We use cookies to improve our site and your experience. By continuing to browse on this website you accept the use of cookies. Read more...

Stobart Group Limited v Elliott [2015] EWCA Civ 449

Another case for the CPR 3.9 library concerning what leeway (if any) be should granted to a litigant in person seeking relief from sanction.

D acted as a litigant in person in a long running dispute with C, his former employer. C made an application for an interim injunction restraining D from defaming them. The injunction was granted with C providing a cross-undertaking in damages.  C then discontinued proceedings. The court directed an enquiry as to whether any loss was caused to D.

D claimed the interim injunction had caused and/or exacerbated his psychiatric disorder. Having failed to file medical evidence in support of this claim an order dated 11 July 2013 provided that (i) D must file and serve medical evidence by 16 September 2013 (ii) in default of which C would have permission to strike out D’s claim.  D again failed to comply. C applied for strike out and D applied for an extension of time. Hearing these applications on 10 January 2014 HHJ Platts treated D’s application for an extension of time as an application for relief from sanction. In considering that the there was no good reason for the default the Judge struck D’s case out.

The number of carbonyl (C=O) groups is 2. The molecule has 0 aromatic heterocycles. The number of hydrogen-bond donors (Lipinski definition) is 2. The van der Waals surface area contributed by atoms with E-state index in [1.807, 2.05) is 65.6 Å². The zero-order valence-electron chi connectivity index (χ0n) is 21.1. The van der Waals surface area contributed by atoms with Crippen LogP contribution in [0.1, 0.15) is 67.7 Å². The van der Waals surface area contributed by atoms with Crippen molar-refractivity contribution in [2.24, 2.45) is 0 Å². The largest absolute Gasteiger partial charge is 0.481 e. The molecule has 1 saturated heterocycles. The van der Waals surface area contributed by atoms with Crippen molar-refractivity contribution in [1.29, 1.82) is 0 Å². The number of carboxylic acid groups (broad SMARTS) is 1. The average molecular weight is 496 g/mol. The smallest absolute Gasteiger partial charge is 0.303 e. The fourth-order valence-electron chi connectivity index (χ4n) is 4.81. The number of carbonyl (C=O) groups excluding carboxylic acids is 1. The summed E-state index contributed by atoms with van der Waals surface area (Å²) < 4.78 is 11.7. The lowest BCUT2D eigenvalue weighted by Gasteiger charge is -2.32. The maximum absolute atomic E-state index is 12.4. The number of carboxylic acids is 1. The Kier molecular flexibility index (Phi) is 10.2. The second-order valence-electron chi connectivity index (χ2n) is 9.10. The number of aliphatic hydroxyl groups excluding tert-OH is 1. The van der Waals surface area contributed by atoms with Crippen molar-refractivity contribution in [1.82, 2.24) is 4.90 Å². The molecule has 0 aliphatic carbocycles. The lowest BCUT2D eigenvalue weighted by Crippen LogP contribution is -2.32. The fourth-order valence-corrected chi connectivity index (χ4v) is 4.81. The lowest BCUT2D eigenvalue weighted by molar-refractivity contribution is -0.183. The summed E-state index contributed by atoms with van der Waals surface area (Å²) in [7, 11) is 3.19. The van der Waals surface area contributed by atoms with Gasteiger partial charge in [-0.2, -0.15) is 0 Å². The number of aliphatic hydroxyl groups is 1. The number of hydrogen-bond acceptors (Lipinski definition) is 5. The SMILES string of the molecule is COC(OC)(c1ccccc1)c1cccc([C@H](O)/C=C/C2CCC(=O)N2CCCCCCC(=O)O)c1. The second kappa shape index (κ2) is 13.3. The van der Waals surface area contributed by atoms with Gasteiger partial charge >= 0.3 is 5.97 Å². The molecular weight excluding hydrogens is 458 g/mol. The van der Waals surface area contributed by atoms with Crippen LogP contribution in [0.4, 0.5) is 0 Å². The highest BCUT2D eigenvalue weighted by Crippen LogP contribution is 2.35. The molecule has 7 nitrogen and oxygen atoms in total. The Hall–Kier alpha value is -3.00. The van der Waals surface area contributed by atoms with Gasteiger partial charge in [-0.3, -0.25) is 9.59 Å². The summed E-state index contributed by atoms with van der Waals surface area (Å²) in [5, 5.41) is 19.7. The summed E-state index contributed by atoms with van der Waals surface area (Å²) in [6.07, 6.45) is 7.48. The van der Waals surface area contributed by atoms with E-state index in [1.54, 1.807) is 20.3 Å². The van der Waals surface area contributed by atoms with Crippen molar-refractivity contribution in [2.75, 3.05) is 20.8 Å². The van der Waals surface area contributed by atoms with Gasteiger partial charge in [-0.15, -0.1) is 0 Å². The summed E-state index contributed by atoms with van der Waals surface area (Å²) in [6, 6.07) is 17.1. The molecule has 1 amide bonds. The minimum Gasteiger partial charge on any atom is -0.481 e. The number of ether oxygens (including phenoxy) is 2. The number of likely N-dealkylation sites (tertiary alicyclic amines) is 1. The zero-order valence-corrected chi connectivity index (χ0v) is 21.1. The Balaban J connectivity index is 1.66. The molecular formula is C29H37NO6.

D appealed. He argued inter alia that the Judge had failed to take into account all the circumstances as required by Denton v White [2014] 1 WLR 3926. D argued it was particularly relevant that (i) he was a litigant in person suffering from a mental disability and (ii) he was in financial difficulty and unable to pay for an expert’s report at the relevant time.

The appeal was dismissed. Upholding the decision in Hysaj v Secretary of State for the Home Department [2014] EWCA Civ 1633 the CA held that an inability to pay for legal representation is not in of itself good reason for delay. Nor was being a litigant in person with no previous experience of legal proceedings a good reason for failure to comply with the CPR.

The case provides further evidence of the court’s growing impatience with litigants in person and underlines the strict approach taken with regard to enforcing court orders.

Vaughan Jacob / 1st Jul 2015


Disclaimer

The information and any commentary on the law contained on this web site is provided free of charge for information purposes only. Every reasonable effort is made to make the information and commentary accurate and up to date, but no responsibility for its accuracy and correctness, or for any consequences of relying on it, is assumed by any member of Chambers. The information and commentary does not, and is not intended to, amount to legal advice to any person on a specific case or matter. You are strongly advised to obtain specific, personal advice from a lawyer about your case or matter and not to rely on the information or comments on this site. No responsibility is accepted for the content or accuracy of linked sites.


Download as PDF


Back to News